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Abusive Boss Is Making Me Miserable

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Dear Liz,

I know that it takes all kinds and that goes double in the boss department, but my boss is really hard to take. He cuts you off in the middle of your sentence, his highest praise is "OK, you didn't screw that up too badly," and he's never satisfied with anything.

When you don't achieve 100 percent of your goal, he says, "someone's not making me happy today," as though the only reason to accomplish anything is to make him happy. When you talk to him, he doesn't listen. He's unbelievably rude to the employees, insulting people over nothing and making comments about them to other people.

In the middle of an important meeting with 10 staff members, he'll take a cell phone call and stay on it for 20 minutes while we all cool our heels, and it's not even necessarily a business call. I'm telling you, the guy is a royal pain. Can you share some words of wisdom for us and maybe even for him? I'm going to tack your column to the breakroom bulletin board and maybe he'll read it and back off a little.

Thanks, Martine

Dear Martine,

Let's be real with one another. Does the guy you're describing sound like the type who will stop at the breakroom bulletin board, look at a newspaper column posted there, read the whole thing, and say "Gee willikers, could I be engaging in any of these unfortunate leadership practices myself?"

We already now that your boss wouldn't do any of these things. He's not that type of cowboy. He does his own thing, tramples on people's egos for fun or because he couldn't care less about them, and most likely sleeps very soundly on his pillow at night all the same.

This column isn't for him, Martine -- it's for you. What is it that keeps you there working for Mr. Toad, day after day? Do you believe that this kind of boss-team member relationship is the best you can aspire to?

You and your co-workers are living in fear of this guy, instead of staying in your power and either backing him off or going to work somewhere else.

People like the Pig Man can only exist because other people (no offense Martine, but I'm including people like you and your teammates) allow them to. What if the whole crew up and quit one day -- how would he run his business then?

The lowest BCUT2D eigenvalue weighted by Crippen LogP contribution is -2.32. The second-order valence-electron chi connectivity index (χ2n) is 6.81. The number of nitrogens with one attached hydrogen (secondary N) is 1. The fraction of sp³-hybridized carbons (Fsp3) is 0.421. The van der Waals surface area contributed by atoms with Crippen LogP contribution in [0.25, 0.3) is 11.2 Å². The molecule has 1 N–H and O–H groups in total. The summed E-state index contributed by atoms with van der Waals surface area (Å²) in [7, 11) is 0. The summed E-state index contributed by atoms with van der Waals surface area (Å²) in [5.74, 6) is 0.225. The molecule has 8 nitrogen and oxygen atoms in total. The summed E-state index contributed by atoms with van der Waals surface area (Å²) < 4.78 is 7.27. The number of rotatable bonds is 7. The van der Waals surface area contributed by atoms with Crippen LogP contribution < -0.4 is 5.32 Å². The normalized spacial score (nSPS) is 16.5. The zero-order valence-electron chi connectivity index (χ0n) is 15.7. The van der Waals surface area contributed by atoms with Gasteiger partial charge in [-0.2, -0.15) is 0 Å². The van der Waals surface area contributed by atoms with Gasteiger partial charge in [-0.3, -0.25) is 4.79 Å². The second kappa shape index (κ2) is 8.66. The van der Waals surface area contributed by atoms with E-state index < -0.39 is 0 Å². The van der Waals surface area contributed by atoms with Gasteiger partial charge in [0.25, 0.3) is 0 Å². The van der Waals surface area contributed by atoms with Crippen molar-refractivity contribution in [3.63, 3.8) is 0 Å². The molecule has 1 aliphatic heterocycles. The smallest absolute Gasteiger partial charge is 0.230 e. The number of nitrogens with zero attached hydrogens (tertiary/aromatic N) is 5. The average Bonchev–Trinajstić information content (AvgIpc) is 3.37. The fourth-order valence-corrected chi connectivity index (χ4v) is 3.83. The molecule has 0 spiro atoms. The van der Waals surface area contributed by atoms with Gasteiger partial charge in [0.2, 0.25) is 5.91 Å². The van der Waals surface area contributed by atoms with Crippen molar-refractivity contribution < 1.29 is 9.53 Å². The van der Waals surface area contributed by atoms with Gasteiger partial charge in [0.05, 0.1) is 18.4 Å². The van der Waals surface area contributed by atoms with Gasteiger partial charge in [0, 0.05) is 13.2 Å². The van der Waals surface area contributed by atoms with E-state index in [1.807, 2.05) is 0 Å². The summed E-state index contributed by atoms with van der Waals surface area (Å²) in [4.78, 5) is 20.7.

The universe wants you to take control of the situation and of your career, Martine, and so do I. That might mean putting your foot down one day, and saying "Stan, I treat you with respect and I expect the same from you." It might mean bailing, bolting, getting out of Dodge, or fleeing like the flea who found the flaw in the flue.

Either way, you're entitled to a better standard of living on the job. I believe you are -- do you?

Best, Liz

Dear Liz,

When I read Martine's post I felt her pain, because I can totally relate -- I'm in the same situation.

Liz, no offense, but while I appreciated your "you're better than that" and "he gets away with it because you allow it" pep talk, it's just not realistic, as far as I'm concerned. Up and quit? Are you kidding? In this economy? Try to find a different job? Um... that's all I've been doing. Me
and thousands of others -- all competing for the same jobs out there. Can you give more substantial feedback on ways to get through the day with a Mr. Nasty without jumping off the ledge?

Yours,

Jane

Dear Jane,

As long as you tell yourself "this situation is bigger than I am" you will stay a victim and your circumstances won't change. Our two choices in a situation like Martine's are to take action, or to go underground and pretend to be someone else, concocting reasons to live our lives in fear and anxiety. There will come a moment when you decide that you don't have to take abuse anymore, and you'll act. Until then, I encourage you to stop listening to the messages
and drinking the Kool-Aid that says "There aren't any jobs." There are millions of jobs open, and people (including our members) are getting good jobs every day. There's no reason to stay in an abusive work situation unless you choose to do that.

Liz